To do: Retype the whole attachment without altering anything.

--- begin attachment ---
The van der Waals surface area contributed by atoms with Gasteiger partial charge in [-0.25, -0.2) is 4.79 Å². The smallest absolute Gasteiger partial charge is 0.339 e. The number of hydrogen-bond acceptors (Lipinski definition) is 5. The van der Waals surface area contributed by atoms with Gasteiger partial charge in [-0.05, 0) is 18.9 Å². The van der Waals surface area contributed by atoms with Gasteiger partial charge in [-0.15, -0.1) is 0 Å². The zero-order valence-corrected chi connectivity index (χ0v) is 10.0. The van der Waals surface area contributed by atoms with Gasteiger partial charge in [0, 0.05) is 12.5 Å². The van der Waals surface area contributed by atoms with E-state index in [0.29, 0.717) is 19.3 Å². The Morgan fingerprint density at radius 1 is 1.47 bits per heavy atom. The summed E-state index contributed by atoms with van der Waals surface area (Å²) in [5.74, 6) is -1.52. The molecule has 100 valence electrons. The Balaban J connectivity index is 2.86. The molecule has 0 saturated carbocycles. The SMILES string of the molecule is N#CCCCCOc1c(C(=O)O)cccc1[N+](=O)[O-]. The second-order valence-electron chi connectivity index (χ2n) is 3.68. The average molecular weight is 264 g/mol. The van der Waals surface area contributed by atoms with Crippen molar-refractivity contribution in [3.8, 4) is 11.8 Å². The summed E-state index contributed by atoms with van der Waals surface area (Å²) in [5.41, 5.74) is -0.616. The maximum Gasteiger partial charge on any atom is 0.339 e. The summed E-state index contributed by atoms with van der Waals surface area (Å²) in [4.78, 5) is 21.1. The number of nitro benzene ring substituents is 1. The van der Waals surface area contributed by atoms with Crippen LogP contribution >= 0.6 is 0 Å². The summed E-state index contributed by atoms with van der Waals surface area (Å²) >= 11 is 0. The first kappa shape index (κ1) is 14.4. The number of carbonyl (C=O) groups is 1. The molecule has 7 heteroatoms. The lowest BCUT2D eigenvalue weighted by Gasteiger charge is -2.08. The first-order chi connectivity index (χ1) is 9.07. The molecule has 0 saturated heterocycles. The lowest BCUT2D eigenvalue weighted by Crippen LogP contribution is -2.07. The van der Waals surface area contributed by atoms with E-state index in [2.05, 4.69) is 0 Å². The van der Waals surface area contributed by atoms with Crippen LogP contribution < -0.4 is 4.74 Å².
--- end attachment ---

The van der Waals surface area contributed by atoms with Gasteiger partial charge in [-0.25, -0.2) is 4.79 Å². The smallest absolute Gasteiger partial charge is 0.339 e. The number of hydrogen-bond acceptors (Lipinski definition) is 5. The van der Waals surface area contributed by atoms with Gasteiger partial charge in [-0.05, 0) is 18.9 Å². The van der Waals surface area contributed by atoms with Gasteiger partial charge in [-0.15, -0.1) is 0 Å². The zero-order valence-corrected chi connectivity index (χ0v) is 10.0. The van der Waals surface area contributed by atoms with Gasteiger partial charge in [0, 0.05) is 12.5 Å². The van der Waals surface area contributed by atoms with E-state index in [0.29, 0.717) is 19.3 Å². The Morgan fingerprint density at radius 1 is 1.47 bits per heavy atom. The summed E-state index contributed by atoms with van der Waals surface area (Å²) in [5.74, 6) is -1.52. The molecule has 100 valence electrons. The Balaban J connectivity index is 2.86. The molecule has 0 saturated carbocycles. The SMILES string of the molecule is N#CCCCCOc1c(C(=O)O)cccc1[N+](=O)[O-]. The second-order valence-electron chi connectivity index (χ2n) is 3.68. The average molecular weight is 264 g/mol. The van der Waals surface area contributed by atoms with Crippen molar-refractivity contribution in [3.8, 4) is 11.8 Å². The summed E-state index contributed by atoms with van der Waals surface area (Å²) in [5.41, 5.74) is -0.616. The maximum Gasteiger partial charge on any atom is 0.339 e. The summed E-state index contributed by atoms with van der Waals surface area (Å²) in [4.78, 5) is 21.1. The number of nitro benzene ring substituents is 1. The van der Waals surface area contributed by atoms with Crippen LogP contribution >= 0.6 is 0 Å². The summed E-state index contributed by atoms with van der Waals surface area (Å²) >= 11 is 0. The first kappa shape index (κ1) is 14.4. The number of carbonyl (C=O) groups is 1. The molecule has 7 heteroatoms. The lowest BCUT2D eigenvalue weighted by Gasteiger charge is -2.08. The first-order chi connectivity index (χ1) is 9.07. The molecule has 0 saturated heterocycles. The lowest BCUT2D eigenvalue weighted by Crippen LogP contribution is -2.07. The van der Waals surface area contributed by atoms with E-state index in [2.05, 4.69) is 0 Å². The van der Waals surface area contributed by atoms with Crippen LogP contribution < -0.4 is 4.74 Å².